And the award for the most cringe-worthy Oscar speech of all time goes to . . .
The 90th Academy Awards is less than a week away, which gives us plenty of time to speculate over who we’ll be talking about once the winners are announced. And hopefully that involves a fair few cringe-worthy Oscar acceptance speeches, because honestly – sometimes they can be the best part of the ceremony. With that in mind, here are the ten best cringe-inducing, eye-roll inspiring Oscar speeches of all time.
Sally Field (1985)
Best Actress: Places in the Heart
First and foremost, Field is an absolute national treasure. But her 1985 speech for her second Oscar win? Yikes! Beaming with pride and addressing the fact she’s an “unorthodox” actor who finally feels welcome in Hollywood, Field looks like Carrie at the prom, about to get a whole bucket of pig’s blood thrown over her. Thankfully, her peers simply applauded her as she said, “I can’t deny the fact that you like me, right now, you like me,” which is something of a relief for everyone involved.
Jack Palance (1993)
Best Supporting Actor: City Slickers
Let’s all cut Palance a break for a second: the dude was 73-years-old when he won the Oscar for Best Supporting Actor in 1993. This might explain why he spends most of his speech talking about how great he’s doing for a man of his age like a fella who’s just won a game of pool against a teenager. But then he starts doing one-armed pushups and it’s like nothing else the Oscars – which attracts a solid crowd of Hollywood showboaters on a yearly basis – has ever seen.
James Cameron (1998)
Best Director: Titanic
Watching Cameron fistpump the air like a fratboy who just nailed a win at beer pong is bad enough. But then he had to go and lay a thick layer of eye-roll on what was already a heaving crust of cringe by shouting, “I’m the king of the world!” Sit down, sir.
Gwyneth Paltrow (1999)
Best Actress: Shakespeare in Love
It’s always nice to see a star being humble enough to take the time to thank their entire family for their love & support in an Oscar acceptance speech. But Paltrow took that idea to new extremes by heaping such hyperbolic proportions of love to her family that her breathless declarations of gratitude come off sounding anything but sincere – particularly when she breaks down while describing her family’s “love of a tremendous magnitude”. R.I.P sincerity.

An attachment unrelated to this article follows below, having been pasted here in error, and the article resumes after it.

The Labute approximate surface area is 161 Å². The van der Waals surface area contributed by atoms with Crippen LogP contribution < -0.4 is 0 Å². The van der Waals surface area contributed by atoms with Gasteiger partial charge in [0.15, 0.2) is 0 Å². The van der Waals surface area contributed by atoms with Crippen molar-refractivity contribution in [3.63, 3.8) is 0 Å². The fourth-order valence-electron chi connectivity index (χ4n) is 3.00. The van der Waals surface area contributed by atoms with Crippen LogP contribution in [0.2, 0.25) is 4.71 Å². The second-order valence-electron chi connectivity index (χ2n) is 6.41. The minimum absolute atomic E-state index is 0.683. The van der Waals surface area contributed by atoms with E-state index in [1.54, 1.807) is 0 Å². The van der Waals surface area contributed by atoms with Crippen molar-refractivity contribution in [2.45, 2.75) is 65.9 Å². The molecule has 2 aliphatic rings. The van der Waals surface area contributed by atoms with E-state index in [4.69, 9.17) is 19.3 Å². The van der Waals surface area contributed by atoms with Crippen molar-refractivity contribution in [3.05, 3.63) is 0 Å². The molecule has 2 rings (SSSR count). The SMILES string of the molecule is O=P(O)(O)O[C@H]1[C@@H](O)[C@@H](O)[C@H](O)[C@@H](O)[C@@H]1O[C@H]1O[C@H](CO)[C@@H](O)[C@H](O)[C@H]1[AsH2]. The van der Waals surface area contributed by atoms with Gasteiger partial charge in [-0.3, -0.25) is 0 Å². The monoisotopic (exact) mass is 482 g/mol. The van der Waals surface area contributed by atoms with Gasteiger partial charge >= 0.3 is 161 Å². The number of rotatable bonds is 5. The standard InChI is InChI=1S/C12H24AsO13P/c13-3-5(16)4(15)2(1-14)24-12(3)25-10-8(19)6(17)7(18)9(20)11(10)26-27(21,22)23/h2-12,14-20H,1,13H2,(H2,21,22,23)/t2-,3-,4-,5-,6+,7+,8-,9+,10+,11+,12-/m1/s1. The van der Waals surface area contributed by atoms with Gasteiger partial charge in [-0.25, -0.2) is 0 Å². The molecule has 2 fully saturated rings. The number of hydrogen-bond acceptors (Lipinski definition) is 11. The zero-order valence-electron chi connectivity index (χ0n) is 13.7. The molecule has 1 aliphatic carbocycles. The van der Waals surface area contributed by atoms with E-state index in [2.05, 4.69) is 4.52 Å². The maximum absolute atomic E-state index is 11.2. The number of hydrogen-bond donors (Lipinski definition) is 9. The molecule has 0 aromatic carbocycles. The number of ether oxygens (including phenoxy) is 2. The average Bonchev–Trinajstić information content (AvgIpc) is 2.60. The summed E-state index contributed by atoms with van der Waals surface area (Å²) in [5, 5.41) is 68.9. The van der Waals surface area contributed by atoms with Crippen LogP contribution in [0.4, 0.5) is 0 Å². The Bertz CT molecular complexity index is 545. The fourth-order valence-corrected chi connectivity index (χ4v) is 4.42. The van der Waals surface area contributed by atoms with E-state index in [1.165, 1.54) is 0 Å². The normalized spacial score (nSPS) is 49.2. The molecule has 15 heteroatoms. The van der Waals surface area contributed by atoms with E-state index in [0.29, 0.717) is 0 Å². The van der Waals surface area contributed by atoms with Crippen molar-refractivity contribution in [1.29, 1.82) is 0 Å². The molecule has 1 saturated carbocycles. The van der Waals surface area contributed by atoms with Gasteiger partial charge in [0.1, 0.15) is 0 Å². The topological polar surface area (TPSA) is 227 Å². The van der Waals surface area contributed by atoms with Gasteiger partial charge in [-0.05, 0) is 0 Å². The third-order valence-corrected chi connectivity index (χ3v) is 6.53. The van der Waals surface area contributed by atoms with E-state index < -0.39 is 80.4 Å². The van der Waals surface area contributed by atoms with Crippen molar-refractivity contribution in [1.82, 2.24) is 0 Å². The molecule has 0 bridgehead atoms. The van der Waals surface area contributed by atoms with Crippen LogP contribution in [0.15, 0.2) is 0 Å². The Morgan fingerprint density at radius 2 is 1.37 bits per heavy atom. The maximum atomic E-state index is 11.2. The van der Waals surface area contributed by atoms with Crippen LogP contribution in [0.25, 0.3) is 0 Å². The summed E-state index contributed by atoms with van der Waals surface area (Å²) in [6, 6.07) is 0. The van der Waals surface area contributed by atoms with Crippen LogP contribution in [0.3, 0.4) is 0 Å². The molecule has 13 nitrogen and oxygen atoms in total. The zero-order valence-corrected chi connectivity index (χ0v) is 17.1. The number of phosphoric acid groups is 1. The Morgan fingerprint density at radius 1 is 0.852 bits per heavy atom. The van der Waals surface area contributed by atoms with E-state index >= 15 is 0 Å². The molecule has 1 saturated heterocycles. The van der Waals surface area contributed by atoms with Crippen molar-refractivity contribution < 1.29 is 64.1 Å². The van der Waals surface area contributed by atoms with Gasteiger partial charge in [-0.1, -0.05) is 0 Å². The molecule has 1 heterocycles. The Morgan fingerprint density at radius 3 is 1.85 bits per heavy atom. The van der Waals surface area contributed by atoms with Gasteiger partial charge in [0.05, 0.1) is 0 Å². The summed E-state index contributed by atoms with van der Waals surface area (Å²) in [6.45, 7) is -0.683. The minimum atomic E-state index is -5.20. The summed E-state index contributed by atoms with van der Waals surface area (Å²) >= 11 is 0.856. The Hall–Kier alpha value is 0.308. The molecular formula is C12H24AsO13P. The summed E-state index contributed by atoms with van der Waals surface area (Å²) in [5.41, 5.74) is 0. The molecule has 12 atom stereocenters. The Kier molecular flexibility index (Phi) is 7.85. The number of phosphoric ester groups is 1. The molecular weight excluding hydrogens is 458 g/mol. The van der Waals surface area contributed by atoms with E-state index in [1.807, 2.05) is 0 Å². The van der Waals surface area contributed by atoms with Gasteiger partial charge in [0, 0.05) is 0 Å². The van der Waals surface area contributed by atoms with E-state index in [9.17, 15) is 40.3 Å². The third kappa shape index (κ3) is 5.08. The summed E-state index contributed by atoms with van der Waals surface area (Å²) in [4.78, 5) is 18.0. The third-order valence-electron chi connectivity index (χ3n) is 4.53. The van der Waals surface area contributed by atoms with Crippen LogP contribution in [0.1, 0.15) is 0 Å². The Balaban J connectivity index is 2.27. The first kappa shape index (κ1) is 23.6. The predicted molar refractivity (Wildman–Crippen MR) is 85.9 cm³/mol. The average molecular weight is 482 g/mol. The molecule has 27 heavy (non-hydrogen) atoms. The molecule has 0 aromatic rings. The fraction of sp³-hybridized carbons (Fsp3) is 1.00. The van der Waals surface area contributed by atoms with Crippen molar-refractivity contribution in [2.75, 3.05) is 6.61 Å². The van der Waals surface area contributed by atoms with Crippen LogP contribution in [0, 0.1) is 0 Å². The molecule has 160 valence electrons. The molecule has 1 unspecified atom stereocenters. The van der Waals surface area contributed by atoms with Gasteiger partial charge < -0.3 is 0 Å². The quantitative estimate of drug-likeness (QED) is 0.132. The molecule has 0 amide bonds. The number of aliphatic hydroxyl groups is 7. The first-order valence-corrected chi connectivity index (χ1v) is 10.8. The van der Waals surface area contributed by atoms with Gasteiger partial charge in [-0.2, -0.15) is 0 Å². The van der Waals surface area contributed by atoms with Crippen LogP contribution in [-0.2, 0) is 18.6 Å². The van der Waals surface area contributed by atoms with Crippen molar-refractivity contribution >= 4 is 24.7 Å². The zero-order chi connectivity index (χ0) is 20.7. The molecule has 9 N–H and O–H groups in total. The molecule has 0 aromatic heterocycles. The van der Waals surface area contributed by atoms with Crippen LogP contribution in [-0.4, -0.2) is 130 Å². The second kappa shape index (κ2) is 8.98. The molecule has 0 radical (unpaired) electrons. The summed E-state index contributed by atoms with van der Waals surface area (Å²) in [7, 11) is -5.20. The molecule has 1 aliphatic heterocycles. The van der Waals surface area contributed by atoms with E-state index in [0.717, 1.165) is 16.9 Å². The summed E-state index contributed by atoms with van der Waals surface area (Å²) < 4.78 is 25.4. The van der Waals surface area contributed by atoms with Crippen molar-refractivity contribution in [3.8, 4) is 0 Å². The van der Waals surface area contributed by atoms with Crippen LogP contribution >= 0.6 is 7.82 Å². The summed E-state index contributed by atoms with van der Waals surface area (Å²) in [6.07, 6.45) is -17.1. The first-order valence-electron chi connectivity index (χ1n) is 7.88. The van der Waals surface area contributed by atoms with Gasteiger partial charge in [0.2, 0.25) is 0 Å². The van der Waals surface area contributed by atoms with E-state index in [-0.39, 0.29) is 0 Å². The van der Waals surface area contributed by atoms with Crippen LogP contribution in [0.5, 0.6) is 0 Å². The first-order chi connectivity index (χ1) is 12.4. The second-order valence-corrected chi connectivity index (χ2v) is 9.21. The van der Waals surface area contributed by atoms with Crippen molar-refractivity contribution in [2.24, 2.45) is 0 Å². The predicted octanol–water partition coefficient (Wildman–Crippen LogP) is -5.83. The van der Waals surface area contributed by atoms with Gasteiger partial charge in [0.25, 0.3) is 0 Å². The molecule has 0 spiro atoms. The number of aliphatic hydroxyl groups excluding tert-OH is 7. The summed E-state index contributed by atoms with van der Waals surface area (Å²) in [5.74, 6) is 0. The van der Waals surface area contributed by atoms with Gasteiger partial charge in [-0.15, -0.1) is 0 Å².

Angelina Jolie (2000)
Best Supporting Actress: Girl, Interrupted
Bookmarking her speech with gushing tributes to her brother, Jolie officially cemented herself as one of Hollywood’s biggest oddballs. “I’m so in love with my brother right now” will hopefully remain one of the weirdest & worst Oscar speech openers of all time. If there’s anything that could possibly top it, the world definitely doesn’t need to hear it.
Vanessa Redgrave (1978)
Best Supporting Actress: Julia
Redgrave starts off well by making a crowd-pleasing statement about how Julia was a great reminder of the fortitude of the “fight against fascism and Nazi Germany”. However, she loses the crowd entirely just a few seconds later when her speech derails into a political statement against “Zionist hoodlums”, earning her a set of boos & jeers that continue until she leaves the stage.
Matthew McConaughey (2014)
Best Actor: Dallas Buyers Club
If narcissistic tangents are your idea of heaven then you should probably listen to McConaughey’s back-slapping Oscar speech every morning when you wake up. Particularly the part where he declares himself his own pinnacle of greatness – “My hero . . . that’s who I chase. It’s me in ten years.” Keep doing you, fella.
Sean Penn (2004)
Best Actor: Mystic River
Stating how his children “find it presumptuous and embarrassing to write a speech”, Penn instead tries (and fails) to wing his thank you reel. Littered with embarrassing, extended pauses that feel as though they last the expanse of the entire ceremony, Penn’s speech will be renowned for its painful silences as he searches his soul for anything to say.
George Clooney (2006)
Best Supporting Actor: Syriana
He was likely trying to come across as his usual charmingly aloof self, but Clooney’s speech instead winds up feeling like the most smug, self-congratulatory moment in Oscar history . . . which is saying a lot. It’s no surprise the actor and his speech were suitably lampooned shortly after by South Park in the episode “Smug Alert”.
Melissa Leo (2011)
Best Supporting Actress: The Fighter
In fairness, Leo’s rambling acceptance speech feels like an accurate reflection of how most of us would sabotage our own moment in the Oscar spotlight if we had a chance – including dropping an F-bomb. Which is actually what makes it all the more cringe-worthy. Placing a strange cherry on top of an already towering cake of disaster, Leo walks off with Best Supporting Actress presenter Kirk Douglas’s cane and pretends to be an old lady at the end of it all.